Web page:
Change in annual mean surface temperature from ALCC averaged over the 20th century. LCPh: biogeophysical effects; LCCh: biogeochemical effects; LC: net effect. Areas significant at the 95% level of a modified Student's t-test accounting for temporal autocorrelation are dotted.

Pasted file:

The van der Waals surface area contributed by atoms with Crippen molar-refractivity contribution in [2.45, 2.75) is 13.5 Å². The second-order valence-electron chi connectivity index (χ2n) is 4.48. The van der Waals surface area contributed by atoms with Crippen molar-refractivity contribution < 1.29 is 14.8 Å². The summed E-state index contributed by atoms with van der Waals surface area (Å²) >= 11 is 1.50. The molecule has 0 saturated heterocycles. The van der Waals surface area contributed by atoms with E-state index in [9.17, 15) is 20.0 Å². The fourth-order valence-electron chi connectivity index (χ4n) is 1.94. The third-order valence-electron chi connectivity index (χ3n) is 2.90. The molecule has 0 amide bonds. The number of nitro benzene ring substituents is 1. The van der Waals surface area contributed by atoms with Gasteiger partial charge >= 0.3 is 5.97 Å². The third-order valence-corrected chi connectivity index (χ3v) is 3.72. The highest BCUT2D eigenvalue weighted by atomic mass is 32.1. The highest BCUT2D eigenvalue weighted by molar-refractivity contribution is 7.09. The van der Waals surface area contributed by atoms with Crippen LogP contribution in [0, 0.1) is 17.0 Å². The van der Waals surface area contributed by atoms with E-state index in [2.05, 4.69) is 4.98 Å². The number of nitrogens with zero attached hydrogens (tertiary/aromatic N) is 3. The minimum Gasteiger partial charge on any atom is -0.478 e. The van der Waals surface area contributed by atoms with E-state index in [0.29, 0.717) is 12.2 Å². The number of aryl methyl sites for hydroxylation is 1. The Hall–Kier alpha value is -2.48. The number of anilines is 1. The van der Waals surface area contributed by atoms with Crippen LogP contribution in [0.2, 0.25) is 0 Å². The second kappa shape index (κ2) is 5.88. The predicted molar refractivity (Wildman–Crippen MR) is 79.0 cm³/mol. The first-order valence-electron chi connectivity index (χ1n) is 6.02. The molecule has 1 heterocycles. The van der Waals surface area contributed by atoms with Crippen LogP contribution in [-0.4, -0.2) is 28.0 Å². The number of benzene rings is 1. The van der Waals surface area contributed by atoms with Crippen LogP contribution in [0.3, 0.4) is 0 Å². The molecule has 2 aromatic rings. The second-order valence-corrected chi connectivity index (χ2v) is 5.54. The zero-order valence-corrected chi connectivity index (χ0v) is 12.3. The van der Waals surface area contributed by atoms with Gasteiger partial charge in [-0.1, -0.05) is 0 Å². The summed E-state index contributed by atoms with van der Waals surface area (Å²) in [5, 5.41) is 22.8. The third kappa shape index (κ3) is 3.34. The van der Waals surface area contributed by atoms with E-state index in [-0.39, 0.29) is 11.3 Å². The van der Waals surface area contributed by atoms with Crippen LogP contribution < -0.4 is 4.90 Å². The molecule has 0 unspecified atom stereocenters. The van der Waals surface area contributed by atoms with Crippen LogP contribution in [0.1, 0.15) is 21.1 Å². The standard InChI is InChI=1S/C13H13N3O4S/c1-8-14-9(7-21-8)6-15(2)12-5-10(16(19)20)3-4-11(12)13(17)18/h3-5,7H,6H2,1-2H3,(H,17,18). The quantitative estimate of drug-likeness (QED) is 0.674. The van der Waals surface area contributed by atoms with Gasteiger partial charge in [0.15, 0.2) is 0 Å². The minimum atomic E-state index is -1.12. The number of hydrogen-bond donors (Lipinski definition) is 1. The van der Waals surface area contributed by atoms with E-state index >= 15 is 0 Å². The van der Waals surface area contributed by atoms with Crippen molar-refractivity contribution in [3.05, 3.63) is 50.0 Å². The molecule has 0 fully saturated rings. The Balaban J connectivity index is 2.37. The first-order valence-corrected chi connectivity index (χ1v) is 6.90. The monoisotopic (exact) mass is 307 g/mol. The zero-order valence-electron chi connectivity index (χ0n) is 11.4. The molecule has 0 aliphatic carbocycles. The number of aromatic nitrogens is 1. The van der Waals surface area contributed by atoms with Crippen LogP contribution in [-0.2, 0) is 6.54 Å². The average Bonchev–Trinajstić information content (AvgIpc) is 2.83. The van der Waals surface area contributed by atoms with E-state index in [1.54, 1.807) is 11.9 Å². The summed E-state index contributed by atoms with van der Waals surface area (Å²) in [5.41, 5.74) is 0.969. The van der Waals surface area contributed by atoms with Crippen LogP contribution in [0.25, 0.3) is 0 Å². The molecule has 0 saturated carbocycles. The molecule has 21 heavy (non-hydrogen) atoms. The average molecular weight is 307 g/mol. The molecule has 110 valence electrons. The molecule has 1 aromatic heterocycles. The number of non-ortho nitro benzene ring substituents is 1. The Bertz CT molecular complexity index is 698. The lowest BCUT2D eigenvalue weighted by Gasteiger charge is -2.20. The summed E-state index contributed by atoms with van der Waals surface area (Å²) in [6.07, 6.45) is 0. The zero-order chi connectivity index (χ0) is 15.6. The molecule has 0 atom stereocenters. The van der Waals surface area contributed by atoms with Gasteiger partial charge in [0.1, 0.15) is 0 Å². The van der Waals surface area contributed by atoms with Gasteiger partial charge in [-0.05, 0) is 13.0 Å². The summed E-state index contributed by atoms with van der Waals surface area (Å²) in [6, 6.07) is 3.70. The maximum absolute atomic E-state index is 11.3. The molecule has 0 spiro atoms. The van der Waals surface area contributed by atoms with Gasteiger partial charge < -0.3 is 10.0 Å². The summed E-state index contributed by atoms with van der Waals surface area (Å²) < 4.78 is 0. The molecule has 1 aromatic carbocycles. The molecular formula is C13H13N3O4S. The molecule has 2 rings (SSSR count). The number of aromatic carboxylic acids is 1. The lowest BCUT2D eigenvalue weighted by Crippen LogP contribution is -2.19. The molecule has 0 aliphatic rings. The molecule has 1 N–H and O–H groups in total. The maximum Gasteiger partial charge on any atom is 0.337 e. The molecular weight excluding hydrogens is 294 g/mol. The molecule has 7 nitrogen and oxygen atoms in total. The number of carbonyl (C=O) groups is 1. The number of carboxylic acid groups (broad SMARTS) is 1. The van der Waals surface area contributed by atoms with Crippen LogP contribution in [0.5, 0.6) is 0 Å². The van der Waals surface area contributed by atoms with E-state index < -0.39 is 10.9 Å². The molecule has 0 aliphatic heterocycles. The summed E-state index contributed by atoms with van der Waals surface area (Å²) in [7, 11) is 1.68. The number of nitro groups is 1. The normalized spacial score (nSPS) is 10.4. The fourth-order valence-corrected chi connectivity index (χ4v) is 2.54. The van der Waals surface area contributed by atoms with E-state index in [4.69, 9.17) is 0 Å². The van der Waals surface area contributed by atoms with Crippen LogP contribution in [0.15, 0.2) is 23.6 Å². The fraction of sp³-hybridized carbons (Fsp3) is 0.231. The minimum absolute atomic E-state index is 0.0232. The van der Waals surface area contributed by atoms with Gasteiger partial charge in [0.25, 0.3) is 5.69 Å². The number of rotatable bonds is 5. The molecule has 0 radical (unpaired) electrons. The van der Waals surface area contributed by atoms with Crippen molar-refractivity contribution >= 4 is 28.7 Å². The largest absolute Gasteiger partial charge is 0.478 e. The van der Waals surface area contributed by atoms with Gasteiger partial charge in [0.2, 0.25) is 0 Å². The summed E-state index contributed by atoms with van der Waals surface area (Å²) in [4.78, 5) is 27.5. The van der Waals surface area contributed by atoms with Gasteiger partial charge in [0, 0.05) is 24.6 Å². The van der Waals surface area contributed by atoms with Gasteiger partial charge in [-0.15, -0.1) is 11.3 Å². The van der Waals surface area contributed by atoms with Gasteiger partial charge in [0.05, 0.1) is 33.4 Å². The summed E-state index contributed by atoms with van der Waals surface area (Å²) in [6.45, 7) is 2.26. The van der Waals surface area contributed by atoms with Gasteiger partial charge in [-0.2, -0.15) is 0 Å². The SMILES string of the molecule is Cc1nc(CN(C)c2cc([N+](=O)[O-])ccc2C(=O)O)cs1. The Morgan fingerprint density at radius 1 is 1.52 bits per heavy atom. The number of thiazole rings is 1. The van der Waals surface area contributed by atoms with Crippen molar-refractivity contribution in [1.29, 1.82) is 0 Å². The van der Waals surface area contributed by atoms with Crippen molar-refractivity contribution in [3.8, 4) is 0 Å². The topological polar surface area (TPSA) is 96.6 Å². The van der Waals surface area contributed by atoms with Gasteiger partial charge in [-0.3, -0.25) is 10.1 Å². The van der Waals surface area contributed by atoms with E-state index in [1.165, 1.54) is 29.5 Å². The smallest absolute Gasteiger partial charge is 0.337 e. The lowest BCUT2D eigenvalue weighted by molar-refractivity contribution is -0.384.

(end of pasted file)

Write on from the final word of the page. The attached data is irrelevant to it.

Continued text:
[13] ALCC in tropical and southern subtropical regions, on the other hand, leads to a warming, which has also been found in previous studies [e.g., Bounoua et al., 2002]. In addition to a decrease of ET the warming is enforced by decreased cloud cover (not shown), counteracting the increase of surface albedo. In the northern subtropics (dominated by India), increases in albedo and higher ET partially caused by increased precipitation act in the same direction to cause strong cooling on land (note that precipitation changes are likely more model-dependent [Pitman et al., 2009] than albedo changes). Teleconnections lead to significant warming over the ocean and land areas remote from ALCC, in particular over Northeast Siberia, a pattern similarly found by Zhao et al. [2001].